New Black Voices: Shorts 18
This film is F-Rated
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From the archive
This film was last shown on 2 November 2019
A selection of short films co-curated by the Showroom Cinema, BFI Talent Network and Abena Taylor-Smith, showcasing the ones-to-watch in Black British film. We’ll also have filmmakers sharing their tips on how to break into the industry, and BFI Talent Network Executives hosting a free networking event, to explain how you can access free development and support.
Tickets include a free drink at our post-screening networking event.
Here's what the curators have to say about films:
This Black History Month, I’m honoured to bring Sheffield audiences a series of short films that I have co-curated with Mikaela Smith of the Showroom Sheffield and Amy O’Hara of BFI/ Film Hub North. This programme. These stories travel across time and genre to highlight the richness and nuance of Black British experiences. From loneliness and isolation to teenage sexual awakening and the bittersweet odyssey of being a first generation immigrant. They are made by talented filmmakers who are all going on to make exciting work. The theme is New Black Voices and we are so excited to share these short films with you.
Winner of Best Short Doc at Sheffield Doc/Fest, this incredibly affecting film also went on to receive an Oscar nomination. It tells the story of Cornelius Walker, whose family moved out of London after the murder of Damilola Taylor. Hoping to find safety, the family found themselves unwelcome in their new home. Walker's voice and presence in this documentary helps elevate a familiar story to something punctuated by incredible personal resilience and strength. Delving into themes of identity, masculinity and race, his narration brings a personal nuance and perspective rarely seen on screen. (MS)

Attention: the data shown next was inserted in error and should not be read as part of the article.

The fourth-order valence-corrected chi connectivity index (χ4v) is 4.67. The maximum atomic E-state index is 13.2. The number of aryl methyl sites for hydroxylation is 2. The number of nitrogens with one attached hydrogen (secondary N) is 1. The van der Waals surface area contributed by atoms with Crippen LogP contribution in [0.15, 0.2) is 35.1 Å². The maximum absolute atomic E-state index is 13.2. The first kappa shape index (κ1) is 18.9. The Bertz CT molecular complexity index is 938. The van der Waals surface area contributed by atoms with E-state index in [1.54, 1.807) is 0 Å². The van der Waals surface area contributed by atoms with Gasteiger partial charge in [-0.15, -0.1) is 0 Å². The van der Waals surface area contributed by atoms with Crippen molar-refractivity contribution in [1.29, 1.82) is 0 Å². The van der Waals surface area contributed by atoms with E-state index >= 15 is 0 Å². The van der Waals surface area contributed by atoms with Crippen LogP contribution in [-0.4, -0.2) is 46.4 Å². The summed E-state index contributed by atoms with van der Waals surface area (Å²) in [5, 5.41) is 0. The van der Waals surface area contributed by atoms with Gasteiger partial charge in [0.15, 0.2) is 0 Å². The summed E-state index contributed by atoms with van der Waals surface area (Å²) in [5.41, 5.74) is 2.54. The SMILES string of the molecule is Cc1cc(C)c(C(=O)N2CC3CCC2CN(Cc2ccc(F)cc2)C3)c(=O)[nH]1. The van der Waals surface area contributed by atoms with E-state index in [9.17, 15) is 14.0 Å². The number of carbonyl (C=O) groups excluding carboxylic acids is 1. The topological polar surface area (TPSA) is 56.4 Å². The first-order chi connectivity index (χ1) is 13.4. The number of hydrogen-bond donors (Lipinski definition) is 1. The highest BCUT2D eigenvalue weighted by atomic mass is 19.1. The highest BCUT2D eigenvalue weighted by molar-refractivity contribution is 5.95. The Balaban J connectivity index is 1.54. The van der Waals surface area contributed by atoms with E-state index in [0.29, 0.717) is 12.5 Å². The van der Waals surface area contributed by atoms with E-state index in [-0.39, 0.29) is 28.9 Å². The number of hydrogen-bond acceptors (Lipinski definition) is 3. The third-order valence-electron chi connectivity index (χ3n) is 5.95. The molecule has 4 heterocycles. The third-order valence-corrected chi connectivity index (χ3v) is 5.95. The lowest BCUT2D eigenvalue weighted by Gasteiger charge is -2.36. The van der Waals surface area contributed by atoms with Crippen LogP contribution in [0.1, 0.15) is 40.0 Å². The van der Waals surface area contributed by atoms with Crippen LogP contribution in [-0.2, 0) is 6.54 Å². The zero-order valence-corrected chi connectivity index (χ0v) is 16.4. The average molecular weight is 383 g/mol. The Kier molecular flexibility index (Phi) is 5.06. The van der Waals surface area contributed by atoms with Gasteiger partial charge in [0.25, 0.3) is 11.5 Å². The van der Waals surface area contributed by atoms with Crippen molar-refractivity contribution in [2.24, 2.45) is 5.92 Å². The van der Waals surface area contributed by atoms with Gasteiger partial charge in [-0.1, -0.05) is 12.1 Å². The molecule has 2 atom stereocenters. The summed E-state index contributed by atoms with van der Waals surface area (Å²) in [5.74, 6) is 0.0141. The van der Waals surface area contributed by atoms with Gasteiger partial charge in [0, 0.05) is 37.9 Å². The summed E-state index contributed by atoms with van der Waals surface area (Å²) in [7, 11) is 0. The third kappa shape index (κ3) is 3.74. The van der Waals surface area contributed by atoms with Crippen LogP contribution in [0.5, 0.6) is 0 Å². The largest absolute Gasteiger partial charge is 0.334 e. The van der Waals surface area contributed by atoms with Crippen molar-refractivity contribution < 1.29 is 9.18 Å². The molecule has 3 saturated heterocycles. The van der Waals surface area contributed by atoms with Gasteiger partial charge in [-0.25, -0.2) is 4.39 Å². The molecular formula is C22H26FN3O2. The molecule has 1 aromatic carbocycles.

This short film by writer-director Annetta Laufer explores the experience of the Windrush Generation from the perspective of Daisy, a young Jamaican woman who has not seen her husband, Emil, for two years. This film is the first meeting between the young couple on UK soil. There is a rich sense of culture woven into the story, especially from the music, fashions and patois, but my personal favourite- is the first meal Daisy cooks for Emil: yam, pumpkin and sweet potato. (ATS)
In this uplifting and beautifully shot micro short, director Khevyn Ibrahim shares with us the joy and philosophies of nine-year-old Nuraiyah. To say anything more risks giving too much away, but I found it really powerful to see a young black child enjoying her life and innocence on screen. By capturing these small moments, Ibrahim gives a touching reminder that childhood narratives should be for everyone. (ATS)
The Best is Yet to Come
This is my new short film. It’s about two young girls, Rosa and Max, trying to get through the wasteland of boredom that is their summer holidays. I spent my teenage years feeling restless, like Sheffield was somewhere I couldn’t wait to get out of. This film is a snapshot of those times. (ATS)
Something in the Closet
Nosa Eke is making queer teen genre films happen. Get on board. Something in the Closet is a sci-fi drama about the sexual awakening of a black teenage girl, triggered by a fateful game of Spin the Bottle. Eke’s film explores the idea that for closeted queer teenagers, real life is the one going on in your head; and for our main character, it’s a mix of a high fantasy and haunting nightmare. (ATS)
Please note that the film collection is screening with an 18 film certificate, due to strong language in one of the short films.
- 1 hour 40 minutes